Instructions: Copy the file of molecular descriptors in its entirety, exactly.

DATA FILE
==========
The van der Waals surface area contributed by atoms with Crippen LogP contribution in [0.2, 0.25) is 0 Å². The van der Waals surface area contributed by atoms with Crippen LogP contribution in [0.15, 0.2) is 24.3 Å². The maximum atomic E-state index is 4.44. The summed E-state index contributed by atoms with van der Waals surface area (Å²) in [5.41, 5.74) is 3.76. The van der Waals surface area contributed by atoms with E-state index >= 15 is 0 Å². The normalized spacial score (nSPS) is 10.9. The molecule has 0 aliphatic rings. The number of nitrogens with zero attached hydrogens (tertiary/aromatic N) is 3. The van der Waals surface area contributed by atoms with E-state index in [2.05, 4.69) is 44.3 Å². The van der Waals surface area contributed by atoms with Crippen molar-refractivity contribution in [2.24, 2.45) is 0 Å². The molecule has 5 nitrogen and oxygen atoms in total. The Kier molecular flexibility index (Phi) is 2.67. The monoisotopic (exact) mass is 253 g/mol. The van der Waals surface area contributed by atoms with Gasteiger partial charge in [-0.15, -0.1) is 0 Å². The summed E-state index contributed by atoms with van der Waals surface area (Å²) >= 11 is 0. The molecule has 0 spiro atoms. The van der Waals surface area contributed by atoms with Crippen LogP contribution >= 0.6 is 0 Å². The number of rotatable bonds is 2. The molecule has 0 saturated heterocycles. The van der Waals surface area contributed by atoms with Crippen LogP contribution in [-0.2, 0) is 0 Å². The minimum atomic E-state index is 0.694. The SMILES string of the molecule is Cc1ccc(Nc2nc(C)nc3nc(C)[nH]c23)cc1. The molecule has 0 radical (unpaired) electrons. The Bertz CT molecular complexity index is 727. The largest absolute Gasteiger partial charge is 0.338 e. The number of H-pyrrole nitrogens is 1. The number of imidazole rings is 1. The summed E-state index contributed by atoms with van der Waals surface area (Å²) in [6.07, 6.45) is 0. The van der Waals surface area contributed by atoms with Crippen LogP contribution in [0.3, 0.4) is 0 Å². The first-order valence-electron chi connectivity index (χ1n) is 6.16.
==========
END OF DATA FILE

The van der Waals surface area contributed by atoms with Crippen LogP contribution in [0.2, 0.25) is 0 Å². The van der Waals surface area contributed by atoms with Crippen LogP contribution in [0.15, 0.2) is 24.3 Å². The maximum atomic E-state index is 4.44. The summed E-state index contributed by atoms with van der Waals surface area (Å²) in [5.41, 5.74) is 3.76. The van der Waals surface area contributed by atoms with E-state index >= 15 is 0 Å². The normalized spacial score (nSPS) is 10.9. The molecule has 0 aliphatic rings. The number of nitrogens with zero attached hydrogens (tertiary/aromatic N) is 3. The van der Waals surface area contributed by atoms with E-state index in [2.05, 4.69) is 44.3 Å². The van der Waals surface area contributed by atoms with Crippen molar-refractivity contribution in [2.24, 2.45) is 0 Å². The molecule has 5 nitrogen and oxygen atoms in total. The Kier molecular flexibility index (Phi) is 2.67. The monoisotopic (exact) mass is 253 g/mol. The van der Waals surface area contributed by atoms with Gasteiger partial charge in [-0.15, -0.1) is 0 Å². The summed E-state index contributed by atoms with van der Waals surface area (Å²) >= 11 is 0. The molecule has 0 spiro atoms. The van der Waals surface area contributed by atoms with Crippen LogP contribution >= 0.6 is 0 Å². The number of rotatable bonds is 2. The molecule has 0 saturated heterocycles. The van der Waals surface area contributed by atoms with Crippen LogP contribution in [-0.2, 0) is 0 Å². The minimum atomic E-state index is 0.694. The SMILES string of the molecule is Cc1ccc(Nc2nc(C)nc3nc(C)[nH]c23)cc1. The molecule has 0 radical (unpaired) electrons. The Bertz CT molecular complexity index is 727. The largest absolute Gasteiger partial charge is 0.338 e. The number of H-pyrrole nitrogens is 1. The number of imidazole rings is 1. The summed E-state index contributed by atoms with van der Waals surface area (Å²) in [6.07, 6.45) is 0. The van der Waals surface area contributed by atoms with Crippen LogP contribution in [0.3, 0.4) is 0 Å². The first-order valence-electron chi connectivity index (χ1n) is 6.16.